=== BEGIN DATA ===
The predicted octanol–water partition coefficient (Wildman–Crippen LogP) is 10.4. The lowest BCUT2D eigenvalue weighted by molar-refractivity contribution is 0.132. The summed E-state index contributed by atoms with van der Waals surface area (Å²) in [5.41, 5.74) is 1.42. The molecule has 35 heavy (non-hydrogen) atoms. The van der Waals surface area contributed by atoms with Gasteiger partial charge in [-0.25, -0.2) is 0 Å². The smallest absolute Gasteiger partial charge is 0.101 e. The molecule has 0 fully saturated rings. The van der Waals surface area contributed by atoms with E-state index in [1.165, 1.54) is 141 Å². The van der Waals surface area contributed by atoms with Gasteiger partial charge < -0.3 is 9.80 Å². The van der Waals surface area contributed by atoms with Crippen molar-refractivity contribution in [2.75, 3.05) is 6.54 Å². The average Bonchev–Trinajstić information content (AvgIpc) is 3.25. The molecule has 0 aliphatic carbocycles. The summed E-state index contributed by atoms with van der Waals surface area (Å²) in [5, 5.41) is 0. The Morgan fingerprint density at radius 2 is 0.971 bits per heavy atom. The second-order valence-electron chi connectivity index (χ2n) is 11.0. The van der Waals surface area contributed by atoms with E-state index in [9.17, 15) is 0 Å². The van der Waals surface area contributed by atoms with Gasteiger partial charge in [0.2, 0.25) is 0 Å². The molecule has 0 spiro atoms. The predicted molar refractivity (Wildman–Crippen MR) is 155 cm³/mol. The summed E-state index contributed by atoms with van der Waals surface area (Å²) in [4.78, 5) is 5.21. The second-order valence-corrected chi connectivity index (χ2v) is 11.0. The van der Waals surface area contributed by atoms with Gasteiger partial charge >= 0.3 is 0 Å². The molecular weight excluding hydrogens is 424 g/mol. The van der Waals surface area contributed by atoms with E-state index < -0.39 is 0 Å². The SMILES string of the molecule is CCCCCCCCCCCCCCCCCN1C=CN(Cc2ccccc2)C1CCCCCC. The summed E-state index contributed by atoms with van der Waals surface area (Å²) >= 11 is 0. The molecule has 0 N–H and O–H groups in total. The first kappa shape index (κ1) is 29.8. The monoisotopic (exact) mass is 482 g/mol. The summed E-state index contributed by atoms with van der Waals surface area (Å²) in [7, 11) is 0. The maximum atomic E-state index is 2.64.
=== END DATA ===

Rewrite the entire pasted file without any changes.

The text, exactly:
The predicted octanol–water partition coefficient (Wildman–Crippen LogP) is 10.4. The lowest BCUT2D eigenvalue weighted by molar-refractivity contribution is 0.132. The summed E-state index contributed by atoms with van der Waals surface area (Å²) in [5.41, 5.74) is 1.42. The molecule has 35 heavy (non-hydrogen) atoms. The van der Waals surface area contributed by atoms with Gasteiger partial charge in [-0.25, -0.2) is 0 Å². The smallest absolute Gasteiger partial charge is 0.101 e. The molecule has 0 fully saturated rings. The van der Waals surface area contributed by atoms with E-state index in [1.165, 1.54) is 141 Å². The van der Waals surface area contributed by atoms with Gasteiger partial charge < -0.3 is 9.80 Å². The van der Waals surface area contributed by atoms with Crippen molar-refractivity contribution in [2.75, 3.05) is 6.54 Å². The average Bonchev–Trinajstić information content (AvgIpc) is 3.25. The molecule has 0 aliphatic carbocycles. The summed E-state index contributed by atoms with van der Waals surface area (Å²) in [5, 5.41) is 0. The Morgan fingerprint density at radius 2 is 0.971 bits per heavy atom. The second-order valence-electron chi connectivity index (χ2n) is 11.0. The van der Waals surface area contributed by atoms with E-state index in [9.17, 15) is 0 Å². The van der Waals surface area contributed by atoms with Gasteiger partial charge in [0.2, 0.25) is 0 Å². The molecule has 0 spiro atoms. The predicted molar refractivity (Wildman–Crippen MR) is 155 cm³/mol. The summed E-state index contributed by atoms with van der Waals surface area (Å²) in [4.78, 5) is 5.21. The second-order valence-corrected chi connectivity index (χ2v) is 11.0. The van der Waals surface area contributed by atoms with Gasteiger partial charge >= 0.3 is 0 Å². The molecular weight excluding hydrogens is 424 g/mol. The van der Waals surface area contributed by atoms with E-state index < -0.39 is 0 Å². The SMILES string of the molecule is CCCCCCCCCCCCCCCCCN1C=CN(Cc2ccccc2)C1CCCCCC. The summed E-state index contributed by atoms with van der Waals surface area (Å²) >= 11 is 0. The molecule has 0 N–H and O–H groups in total. The first kappa shape index (κ1) is 29.8. The monoisotopic (exact) mass is 482 g/mol. The summed E-state index contributed by atoms with van der Waals surface area (Å²) in [7, 11) is 0. The maximum atomic E-state index is 2.64.